Rett syndrome is a rare genetic neurological and developmental disorder that affects the way the brain develops. This disorder causes a progressive loss of motor skills and language. Rett syndrome primarily affects females.
Most babies with Rett syndrome seem to develop as expected for the first six months of life. These babies then lose skills they previously had — such as the ability to crawl, walk, communicate or use their hands.
Over time, children with Rett syndrome have increasing problems with the use of muscles that control movement, coordination and communication. Rett syndrome can also cause seizures and intellectual disabilities. Unusual hand movements, such as repetitive rubbing or clapping, replace purposeful hand use.
Although there's no cure for Rett syndrome, potential treatments are being studied. Current treatment focuses on improving movement and communication, treating seizures, and providing care and support for children and adults with Rett syndrome and their families.
Babies with Rett syndrome usually are born after an uncomplicated pregnancy and delivery. Most infants with Rett syndrome seem to grow and behave as expected for the first six months. After that, signs and symptoms start to appear.
The most pronounced changes generally occur at 12 to 18 months of age, over a period of weeks or months. Symptoms and their severity vary greatly from child to child.
The main signs and symptoms include:
- Slowed growth. Brain growth slows after birth. Smaller than usual head size (microcephaly) is sometimes the first sign that a child has Rett syndrome. As children get older, there is delayed growth in other parts of the body.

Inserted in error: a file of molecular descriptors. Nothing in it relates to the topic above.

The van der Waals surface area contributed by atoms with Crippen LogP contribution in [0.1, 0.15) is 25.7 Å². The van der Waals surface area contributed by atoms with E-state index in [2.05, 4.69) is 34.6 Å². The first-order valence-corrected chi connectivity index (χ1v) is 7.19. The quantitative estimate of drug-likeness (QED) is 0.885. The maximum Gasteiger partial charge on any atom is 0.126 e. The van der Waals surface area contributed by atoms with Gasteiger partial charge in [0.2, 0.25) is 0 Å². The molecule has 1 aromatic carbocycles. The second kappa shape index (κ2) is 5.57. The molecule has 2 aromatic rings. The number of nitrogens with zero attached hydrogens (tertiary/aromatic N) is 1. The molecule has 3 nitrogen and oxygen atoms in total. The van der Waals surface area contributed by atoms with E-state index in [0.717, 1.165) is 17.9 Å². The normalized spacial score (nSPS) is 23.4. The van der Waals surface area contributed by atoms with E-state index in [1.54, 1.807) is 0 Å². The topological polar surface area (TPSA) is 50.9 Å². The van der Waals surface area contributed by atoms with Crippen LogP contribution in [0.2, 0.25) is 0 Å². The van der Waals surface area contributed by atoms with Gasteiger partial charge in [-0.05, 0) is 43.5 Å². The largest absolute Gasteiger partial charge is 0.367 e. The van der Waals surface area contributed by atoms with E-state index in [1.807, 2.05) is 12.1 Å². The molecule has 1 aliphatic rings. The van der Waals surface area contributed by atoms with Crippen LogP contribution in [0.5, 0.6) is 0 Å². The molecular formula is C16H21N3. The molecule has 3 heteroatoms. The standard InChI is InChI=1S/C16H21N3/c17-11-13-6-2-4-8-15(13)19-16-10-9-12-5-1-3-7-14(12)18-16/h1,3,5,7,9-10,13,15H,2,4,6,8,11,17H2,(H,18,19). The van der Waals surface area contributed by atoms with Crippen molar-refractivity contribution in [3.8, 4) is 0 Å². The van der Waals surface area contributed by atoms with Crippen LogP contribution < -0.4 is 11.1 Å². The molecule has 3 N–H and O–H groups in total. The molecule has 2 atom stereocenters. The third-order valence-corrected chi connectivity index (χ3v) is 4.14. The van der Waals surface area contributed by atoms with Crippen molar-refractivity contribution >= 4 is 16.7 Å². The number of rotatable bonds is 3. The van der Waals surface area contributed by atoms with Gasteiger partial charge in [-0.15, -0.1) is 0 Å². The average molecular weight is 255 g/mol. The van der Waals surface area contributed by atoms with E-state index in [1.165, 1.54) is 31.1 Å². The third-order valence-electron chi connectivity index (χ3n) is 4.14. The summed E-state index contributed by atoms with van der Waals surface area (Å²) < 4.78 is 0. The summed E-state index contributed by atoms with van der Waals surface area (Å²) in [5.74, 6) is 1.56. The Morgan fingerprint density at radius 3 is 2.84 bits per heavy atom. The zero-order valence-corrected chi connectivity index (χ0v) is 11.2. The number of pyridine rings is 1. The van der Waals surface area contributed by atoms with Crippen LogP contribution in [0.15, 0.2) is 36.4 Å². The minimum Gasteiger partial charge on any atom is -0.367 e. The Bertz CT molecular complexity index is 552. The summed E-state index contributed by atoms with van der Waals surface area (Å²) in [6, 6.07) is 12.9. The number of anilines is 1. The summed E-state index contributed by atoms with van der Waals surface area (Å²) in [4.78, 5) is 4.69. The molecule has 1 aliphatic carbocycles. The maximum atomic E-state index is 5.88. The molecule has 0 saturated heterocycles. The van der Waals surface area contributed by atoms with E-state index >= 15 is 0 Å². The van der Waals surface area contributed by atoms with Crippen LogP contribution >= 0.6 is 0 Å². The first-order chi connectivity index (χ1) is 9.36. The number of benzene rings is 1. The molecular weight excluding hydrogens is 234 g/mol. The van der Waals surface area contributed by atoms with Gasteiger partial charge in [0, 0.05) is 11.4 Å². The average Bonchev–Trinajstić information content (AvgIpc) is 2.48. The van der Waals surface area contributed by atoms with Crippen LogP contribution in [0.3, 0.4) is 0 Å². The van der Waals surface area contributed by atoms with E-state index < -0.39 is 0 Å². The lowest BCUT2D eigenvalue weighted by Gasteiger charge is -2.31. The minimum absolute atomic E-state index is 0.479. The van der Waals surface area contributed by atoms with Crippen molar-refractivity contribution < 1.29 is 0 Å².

- Loss of movement and coordination abilities. The first signs often include reduced hand control and a decreasing ability to crawl or walk. At first, this loss of abilities occurs rapidly, and then it continues more gradually. Eventually muscles become weak or stiff, with unusual movement and positioning.
- Loss of communication abilities. Children with Rett syndrome typically begin to lose the ability to speak, to make eye contact and to communicate in other ways. They may become disinterested in other people, toys and their surroundings. Some children have rapid changes, such as a sudden loss of language. Over time, children may gradually regain eye contact and develop nonverbal communication skills.
- Unusual hand movements. Children with Rett syndrome usually develop repetitive, purposeless hand movements, which differ from child to child. Hand movements may include hand-wringing, squeezing, clapping, tapping or rubbing.